Bronfman Wins Backing
Delegates to a World Jewish Congress plenary assembly in Brussels have given almost unanimous backing to the organization’s leadership, a possible turning point following bitter accusations of financial mismanagement.
Most of the 500 or so delegates in attendance here this week gave a standing ovation to Rabbi Israel Singer, chairman of the WJC’s governing board, as he detailed the organization’s work in the area of Holocaust restitution and combating antisemitism.
But Isi Leibler, the group’s former senior vice president, who was dismissed from the WJC’s steering committee this past September, said the organization has “consistently ignored best practices” and frustrated his demands for financial transparency. Among the issues that Leibler raised was a $1.2 million bank account that was discovered in the organization’s name in Switzerland. WJC officials say the money came from a Jewish Agency for Israel grant in 1998.
Leibler did not stand for re-election at the three-day plenary, which ended Tuesday. Singer was re-elected WJC chairman, and Edgar Bronfman was re-elected president, a position he has held for two-and-a-half decades.
Delegates to the assembly were presented with an 800-word report on the WJC’s governance and financial practices, including four separate audits that the organization ordered in recent months.
The dispute has shaken one of the major umbrella organizations of world Jewry and led to a vicious public spat among its top officials.
After months of charges and countercharges, much of which spilled into the media, New York State’s attorney general, Eliot Spitzer, has launched a preliminary inquiry into allegations that the WJC mishandled its finances.
A spokesman for Spitzer’s office declined to comment.
Lawyer Charged in N.J.
Ed Fagan, a lawyer involved in the lawsuit against Swiss banks for Holocaust-era accounts, was charged with misappropriating funds from two survivors.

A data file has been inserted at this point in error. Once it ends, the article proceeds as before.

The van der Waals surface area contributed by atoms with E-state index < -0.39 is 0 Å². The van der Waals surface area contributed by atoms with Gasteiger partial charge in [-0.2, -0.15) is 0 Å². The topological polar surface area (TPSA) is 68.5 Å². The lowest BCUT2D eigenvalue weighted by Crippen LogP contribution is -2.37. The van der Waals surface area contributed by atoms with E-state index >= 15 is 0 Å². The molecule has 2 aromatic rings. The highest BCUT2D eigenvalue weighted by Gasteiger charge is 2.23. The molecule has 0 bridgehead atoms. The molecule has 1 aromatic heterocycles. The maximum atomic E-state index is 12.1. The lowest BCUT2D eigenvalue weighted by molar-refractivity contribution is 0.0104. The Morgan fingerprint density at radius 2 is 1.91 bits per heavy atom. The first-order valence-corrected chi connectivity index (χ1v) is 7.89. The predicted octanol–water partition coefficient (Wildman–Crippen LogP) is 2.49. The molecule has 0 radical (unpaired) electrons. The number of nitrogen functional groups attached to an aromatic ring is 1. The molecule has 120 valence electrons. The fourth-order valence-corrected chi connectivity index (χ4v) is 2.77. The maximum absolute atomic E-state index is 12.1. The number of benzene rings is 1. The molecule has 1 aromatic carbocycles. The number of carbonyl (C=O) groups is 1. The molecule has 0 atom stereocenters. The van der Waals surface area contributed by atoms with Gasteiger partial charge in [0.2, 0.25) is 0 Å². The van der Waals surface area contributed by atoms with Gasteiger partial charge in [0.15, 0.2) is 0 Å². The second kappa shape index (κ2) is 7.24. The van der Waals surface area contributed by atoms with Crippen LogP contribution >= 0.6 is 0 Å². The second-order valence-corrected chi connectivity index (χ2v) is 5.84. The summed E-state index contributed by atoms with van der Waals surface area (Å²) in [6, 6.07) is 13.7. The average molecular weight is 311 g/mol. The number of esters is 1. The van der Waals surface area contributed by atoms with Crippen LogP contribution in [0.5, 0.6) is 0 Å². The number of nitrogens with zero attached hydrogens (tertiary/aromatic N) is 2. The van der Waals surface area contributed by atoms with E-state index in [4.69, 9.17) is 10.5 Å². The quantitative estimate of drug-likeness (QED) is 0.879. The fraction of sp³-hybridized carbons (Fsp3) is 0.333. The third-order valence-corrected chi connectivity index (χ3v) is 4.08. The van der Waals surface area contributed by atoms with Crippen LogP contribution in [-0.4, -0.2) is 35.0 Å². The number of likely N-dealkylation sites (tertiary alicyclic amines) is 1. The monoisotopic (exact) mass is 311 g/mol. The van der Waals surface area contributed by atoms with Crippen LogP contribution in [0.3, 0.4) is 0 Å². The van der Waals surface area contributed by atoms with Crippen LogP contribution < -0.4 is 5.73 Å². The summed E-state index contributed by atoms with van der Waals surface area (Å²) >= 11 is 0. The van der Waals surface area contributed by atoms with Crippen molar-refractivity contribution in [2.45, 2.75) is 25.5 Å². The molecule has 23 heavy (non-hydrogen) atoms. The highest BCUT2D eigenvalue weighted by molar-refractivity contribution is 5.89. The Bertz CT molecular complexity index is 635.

New Jersey’s Office of Attorney Ethics, the investigative arm of the New Jersey Supreme Court, charged last month that Fagan, one of the lead attorneys in the case that resulted in a $1.25 billion settlement, transferred funds from the survivors’ accounts to pay off debts.
Fagan has yet to respond to the charges, which were first reported by The Black Star News.
Ethiopians Raid Camp
The Ethiopian government has intervened in a political dispute roiling an Addis Ababa compound housing Falash Mura, Ethiopian descendants of Jews who are waiting in squalid conditions to immigrate to Israel.
Ethiopia’s justice minister was accompanied by police officers carrying firearms when he entered the compound January 5, threatening to take away authority from the local community, sources said.
Ethiopians Getenet Mengesha and Yoseph Enyew say that the North American Conference on Ethiopian Jewry runs the compounds like sweatshops, the Jerusalem Post first reported.
“The government has made up its mind to kick out NACOEJ,” Enyew said. He also called NACOEJ a “mafialike” organization and said that the government plans to imprison the group’s workers.
Ethiopian government officials could not be reached for comment.
The organization, which has received support from several Jewish federations in North America, denies the allegations. The group says they stem from the frustration of teachers, many of whom are not Jewish but are married to Jews, and who realize they won’t be eligible to immigrate to Israel.
This past September, 70 teachers at the Addis Ababa compound went on strike, made false accusations against NACOEJ and refused to work out an agreement, according to Andrew Goldman, the organization’s top representative in Ethiopia.
Enyew denies that he wants to set up a rival group, or that he is being backed by the American Jewish Joint Distribution Committee, which provides medical relief and supplemental feeding programs to Falash Mura in Ethiopia.